The role of participatory approaches in women's empowerment: a case of enabling rural innovation approaches in Hoima and Masindi Districts.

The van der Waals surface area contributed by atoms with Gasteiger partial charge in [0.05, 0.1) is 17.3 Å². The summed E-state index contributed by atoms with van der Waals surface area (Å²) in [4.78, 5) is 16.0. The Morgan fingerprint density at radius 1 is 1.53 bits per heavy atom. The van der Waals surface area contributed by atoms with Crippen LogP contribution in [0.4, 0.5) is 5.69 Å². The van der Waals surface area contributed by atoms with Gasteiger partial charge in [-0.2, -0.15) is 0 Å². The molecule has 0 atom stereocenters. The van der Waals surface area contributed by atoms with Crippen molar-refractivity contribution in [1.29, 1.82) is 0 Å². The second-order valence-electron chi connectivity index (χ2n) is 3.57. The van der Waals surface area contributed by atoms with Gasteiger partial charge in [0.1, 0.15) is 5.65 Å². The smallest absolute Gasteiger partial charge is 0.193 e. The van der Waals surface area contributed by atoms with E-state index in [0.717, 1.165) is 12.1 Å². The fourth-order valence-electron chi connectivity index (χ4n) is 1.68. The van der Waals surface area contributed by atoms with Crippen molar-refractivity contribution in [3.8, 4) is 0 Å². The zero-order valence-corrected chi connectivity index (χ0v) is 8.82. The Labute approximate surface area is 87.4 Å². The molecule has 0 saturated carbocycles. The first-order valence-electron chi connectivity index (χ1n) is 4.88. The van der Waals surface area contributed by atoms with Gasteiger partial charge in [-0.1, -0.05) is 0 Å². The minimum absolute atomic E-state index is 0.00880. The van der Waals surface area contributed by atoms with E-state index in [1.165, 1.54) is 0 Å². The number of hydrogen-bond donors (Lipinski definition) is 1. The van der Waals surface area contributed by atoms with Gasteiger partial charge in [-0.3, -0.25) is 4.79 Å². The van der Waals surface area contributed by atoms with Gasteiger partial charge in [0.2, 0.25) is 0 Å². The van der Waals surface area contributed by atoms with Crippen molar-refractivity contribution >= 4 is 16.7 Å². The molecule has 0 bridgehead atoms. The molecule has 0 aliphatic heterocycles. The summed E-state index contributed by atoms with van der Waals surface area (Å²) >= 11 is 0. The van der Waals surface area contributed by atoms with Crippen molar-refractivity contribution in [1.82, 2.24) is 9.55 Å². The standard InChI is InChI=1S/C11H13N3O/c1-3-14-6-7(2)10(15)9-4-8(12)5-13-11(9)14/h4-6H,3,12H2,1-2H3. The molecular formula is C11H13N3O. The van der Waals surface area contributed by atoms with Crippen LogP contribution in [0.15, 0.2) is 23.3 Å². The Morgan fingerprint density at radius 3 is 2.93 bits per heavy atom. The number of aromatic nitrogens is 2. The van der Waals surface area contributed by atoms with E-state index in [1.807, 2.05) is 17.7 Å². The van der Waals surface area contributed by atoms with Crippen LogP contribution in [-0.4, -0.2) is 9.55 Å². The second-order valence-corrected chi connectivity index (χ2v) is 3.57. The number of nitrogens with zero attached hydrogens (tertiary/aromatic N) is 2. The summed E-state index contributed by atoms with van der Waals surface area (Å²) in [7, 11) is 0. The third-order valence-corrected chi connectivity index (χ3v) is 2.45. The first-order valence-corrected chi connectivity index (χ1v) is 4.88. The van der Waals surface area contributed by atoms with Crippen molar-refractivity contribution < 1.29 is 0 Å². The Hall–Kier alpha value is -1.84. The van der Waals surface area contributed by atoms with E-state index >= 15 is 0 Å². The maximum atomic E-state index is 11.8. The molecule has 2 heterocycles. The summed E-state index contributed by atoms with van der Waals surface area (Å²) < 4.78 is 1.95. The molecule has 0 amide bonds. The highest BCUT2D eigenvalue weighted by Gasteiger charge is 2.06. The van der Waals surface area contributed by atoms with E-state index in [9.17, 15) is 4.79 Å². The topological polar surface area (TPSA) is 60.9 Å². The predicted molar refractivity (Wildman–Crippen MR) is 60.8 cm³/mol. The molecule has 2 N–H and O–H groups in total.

The participation of local community and other development stake holders has become paramount in the contemporary development process. This however, is in contrast with the development paradigms of the colonial time where there was less participation of not only women but local community as a whole. In the recent past, government of Uganda came up with various development programmes such as Poverty Eradication Action Plan (PEAP), Plan for Modernization of Agriculture (PMA) and National Agricultural Advisory Services (NAADS) among others in attempts to eradicate poverty and also to involve the rural poor in the development process. However, these programmes were termed as not being truly participatory as they were designed by the central government without the involvement of the rural poor. As a result of this gap, International Centre for Tropical Agriculture (CIAT) came up with a participatory intervention called Enabling Rural Innovation (ERI) whose core aim was to enhance gender equity and empowerment of women. This intervention had been in place in Hoima and Masindi districts for 4 years, but the extent to which the objectives have been achieved was not yet known. This study was conducted to establish whether the ERI approach has contributed to women`s empowerment in relation to participation in decision-making, improved access to and control over resources and improved market opportunities for women. The study further examined factors which influenced the successful implementation of the ERI approach. The study employed a cross sectional research design. Data collection was done using semi structured questionnaires, focus group discussions (FGDs) check list, key informants check lists and direct observation. Quantitative data was analyzed using SPSS computer soft ware programme, while qualitative data analysis was done by categorizing and later used to back up description of findings. Key findings indicated that most respondents equally participated in household decision-making with their spouses though this could not be entirely attributed to ERI. ERI contributed significantly in the improvement of its members` access to resources but not control over resources. ERI was successfully implemented and its major success was in training of its members, group formation and market research. From this study, it can therefore be concluded that Participation is a powerful tool for empowerment but this study found it slow in attaining some of the key indicators of empowerment such as participation in decision-making and control over certain resource such as land, family income and microfinance services. However ERI as a participatory approach can be said to have contributed a lot in the empowerment of the women who were its beneficiaries especially in areas to do with access to resources and creating market opportunities. The study recommends that; Policy makers should design community intervention policies which embrace the participation of women and community members at large, Government should allocate more funds to research institution to facilitate capacity building of research scientists so as they are able to minimize long research processes as those in the ERI approach and development agencies should put in place market infrastructures such as bulking stores for rural farmers to avoid individual marketing which leads to cheating of rural farmers by middlemen.